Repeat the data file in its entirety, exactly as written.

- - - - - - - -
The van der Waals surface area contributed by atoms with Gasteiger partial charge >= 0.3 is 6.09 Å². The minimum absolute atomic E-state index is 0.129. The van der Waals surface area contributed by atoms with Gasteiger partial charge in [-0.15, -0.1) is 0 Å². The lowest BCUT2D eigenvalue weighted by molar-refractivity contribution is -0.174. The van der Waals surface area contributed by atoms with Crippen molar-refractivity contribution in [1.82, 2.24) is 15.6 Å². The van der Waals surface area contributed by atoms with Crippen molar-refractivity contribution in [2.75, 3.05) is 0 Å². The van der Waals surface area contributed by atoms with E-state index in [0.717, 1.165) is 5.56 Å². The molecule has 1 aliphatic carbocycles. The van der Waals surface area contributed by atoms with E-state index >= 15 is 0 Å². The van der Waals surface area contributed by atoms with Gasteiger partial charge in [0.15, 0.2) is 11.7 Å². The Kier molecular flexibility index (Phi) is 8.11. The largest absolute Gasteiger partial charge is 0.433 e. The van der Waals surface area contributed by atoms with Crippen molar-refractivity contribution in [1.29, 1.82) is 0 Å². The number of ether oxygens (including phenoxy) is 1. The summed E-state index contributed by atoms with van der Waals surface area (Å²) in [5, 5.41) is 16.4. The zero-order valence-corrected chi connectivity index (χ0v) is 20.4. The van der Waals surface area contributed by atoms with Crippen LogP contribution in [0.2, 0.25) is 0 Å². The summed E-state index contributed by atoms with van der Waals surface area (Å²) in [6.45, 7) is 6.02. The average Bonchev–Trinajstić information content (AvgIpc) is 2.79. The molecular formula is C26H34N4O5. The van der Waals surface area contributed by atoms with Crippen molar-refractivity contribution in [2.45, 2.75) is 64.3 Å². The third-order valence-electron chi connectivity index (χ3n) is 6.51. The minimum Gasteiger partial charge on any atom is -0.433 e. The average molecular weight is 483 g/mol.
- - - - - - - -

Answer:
The van der Waals surface area contributed by atoms with Gasteiger partial charge >= 0.3 is 6.09 Å². The minimum absolute atomic E-state index is 0.129. The van der Waals surface area contributed by atoms with Gasteiger partial charge in [-0.15, -0.1) is 0 Å². The lowest BCUT2D eigenvalue weighted by molar-refractivity contribution is -0.174. The van der Waals surface area contributed by atoms with Crippen molar-refractivity contribution in [1.82, 2.24) is 15.6 Å². The van der Waals surface area contributed by atoms with Crippen molar-refractivity contribution in [2.75, 3.05) is 0 Å². The van der Waals surface area contributed by atoms with E-state index in [0.717, 1.165) is 5.56 Å². The molecule has 1 aliphatic carbocycles. The van der Waals surface area contributed by atoms with E-state index >= 15 is 0 Å². The van der Waals surface area contributed by atoms with Gasteiger partial charge in [0.15, 0.2) is 11.7 Å². The Kier molecular flexibility index (Phi) is 8.11. The largest absolute Gasteiger partial charge is 0.433 e. The van der Waals surface area contributed by atoms with Crippen molar-refractivity contribution in [1.29, 1.82) is 0 Å². The number of ether oxygens (including phenoxy) is 1. The summed E-state index contributed by atoms with van der Waals surface area (Å²) in [5, 5.41) is 16.4. The zero-order valence-corrected chi connectivity index (χ0v) is 20.4. The van der Waals surface area contributed by atoms with Crippen LogP contribution in [0.2, 0.25) is 0 Å². The summed E-state index contributed by atoms with van der Waals surface area (Å²) in [6.45, 7) is 6.02. The average Bonchev–Trinajstić information content (AvgIpc) is 2.79. The molecular formula is C26H34N4O5. The van der Waals surface area contributed by atoms with Crippen molar-refractivity contribution in [2.45, 2.75) is 64.3 Å². The third-order valence-electron chi connectivity index (χ3n) is 6.51. The minimum Gasteiger partial charge on any atom is -0.433 e. The average molecular weight is 483 g/mol.